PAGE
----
Chemical Update: Ornamental Products
While ornamentals probably do not receive chemical applications with the regularity that you give turf, pesticides are still a critical tool for managing pests that attack trees, shrubs and herbaceous ornamentals. Choosing plants that tolerate prevalent pests and maintaining them in healthy, vigorous condition will reduce or eliminate many pest problems; however, when outbreaks occur, you need a way to control them. That's why we bring you this installment of our annually revised Chemical Update series — pest-control options for ornamentals. In the following tables, you'll find listings for:
This table shows you active ingredients that have registration for insects, mites and other categories of ornamental pests. It includes basic product characteristics such as form of application (spray, granular, trunk injection, etc.) and chemical family. The table also shows the kinds of pests for which various chemicals are labeled.
The fungicide table shows similar information, such as chemical class (to help formulate a chemical rotation program), form of application and systemic properties. Disease types are grouped into broad categories.
This table lists both pre-emergents and post-emergents with registration for use in landscape ornamentals. Due to space limitations, we do not list registration for individual weed species. (See our “Turfgrass Update: Herbicides,” published annually in January's Grounds Maintenance, for detailed weed species registrations for many active ingredients.) With post-emergents, we show which weed types — broadleaves, grasses or sedges — the chemicals control selectively, or whether the chemical is non-selective.
Finally, you'll find listings of available brands and suppliers for each active ingredient, in addition to contact information to use to pursue additional product information such as labels, MSDS's and availability.
You will probably also notice a few listings in red type. As always with our Chemical Updates, this indicates active ingredients or combinations of active ingredients that are new to the market.
This Update does not cover registrations for greenhouse, container or field-grown ornamentals, nor does it include products specifically for household, nuisance or structural pests. It is intended to present pesticides you can use in established landscapes. You also won't find information regarding fertilizer/pesticide combination products in this Chemical Update, even though those products are available. We list combination products in our Chemical Update series devoted solely to them, published in our April issue.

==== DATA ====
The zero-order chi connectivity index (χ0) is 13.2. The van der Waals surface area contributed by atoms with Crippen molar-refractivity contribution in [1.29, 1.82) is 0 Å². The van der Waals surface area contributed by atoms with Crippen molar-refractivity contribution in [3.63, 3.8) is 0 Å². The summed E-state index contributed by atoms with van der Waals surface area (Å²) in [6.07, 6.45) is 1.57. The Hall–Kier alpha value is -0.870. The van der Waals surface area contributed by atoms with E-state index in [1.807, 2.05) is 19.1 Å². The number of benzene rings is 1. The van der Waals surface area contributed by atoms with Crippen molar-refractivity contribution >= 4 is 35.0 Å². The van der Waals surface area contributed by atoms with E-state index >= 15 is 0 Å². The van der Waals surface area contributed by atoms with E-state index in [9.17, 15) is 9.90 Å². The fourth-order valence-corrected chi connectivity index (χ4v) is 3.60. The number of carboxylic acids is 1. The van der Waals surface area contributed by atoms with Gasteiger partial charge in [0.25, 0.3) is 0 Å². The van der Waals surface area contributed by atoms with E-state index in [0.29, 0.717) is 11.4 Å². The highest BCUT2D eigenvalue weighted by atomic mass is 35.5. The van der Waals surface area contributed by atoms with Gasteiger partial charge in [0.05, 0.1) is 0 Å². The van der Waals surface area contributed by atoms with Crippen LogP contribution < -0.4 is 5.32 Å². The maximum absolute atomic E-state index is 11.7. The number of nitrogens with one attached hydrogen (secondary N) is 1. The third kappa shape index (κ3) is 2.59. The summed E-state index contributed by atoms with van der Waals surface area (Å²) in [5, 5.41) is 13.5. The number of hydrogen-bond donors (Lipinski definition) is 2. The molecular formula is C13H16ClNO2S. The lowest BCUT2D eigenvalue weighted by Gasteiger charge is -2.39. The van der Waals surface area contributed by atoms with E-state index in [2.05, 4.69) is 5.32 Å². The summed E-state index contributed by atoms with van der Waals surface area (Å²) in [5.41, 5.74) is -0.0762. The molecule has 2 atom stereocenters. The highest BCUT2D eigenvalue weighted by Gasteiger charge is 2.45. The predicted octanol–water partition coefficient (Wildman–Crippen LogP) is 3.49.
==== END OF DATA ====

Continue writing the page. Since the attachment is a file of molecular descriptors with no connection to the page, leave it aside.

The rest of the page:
Pests controlled are grouped in general categories due to space limitations. Thus, for example, when a table shows that a chemical is labeled for “scales,” its label may or may not include the specific scale pest you're dealing with. Some labels use more general language, while others are quite specific about pests controlled. You must identify the specific pest you wish to control and then ensure that the labeling of the product you wish to use allows it.
Even if a label doesn't specifically list a pest, it may still be permissible to use; it just depends on how the label is worded. Which brings us to the most important point: Always read and follow label instructions. These tables are not recommendations or substitutes for label information. They are for preliminary planning only.
One source for labels is the new Pesticide Search tab on the Grounds Maintenance Web site at www.grounds-mag.com. Powered by Greenbook, this online resource also features a list of newly registered chemical products as well as label changes for existing products.
Remember, although many of the products listed in this Update possess registration for turf in addition to ornamentals, many do not. Therefore, it is not safe to assume that products you see listed here are suitable for use on turfgrass. For a comprehensive list of the Chemical Update tables that accompany this article, go to our Industry Research resource at http://research.grounds-mag.com.
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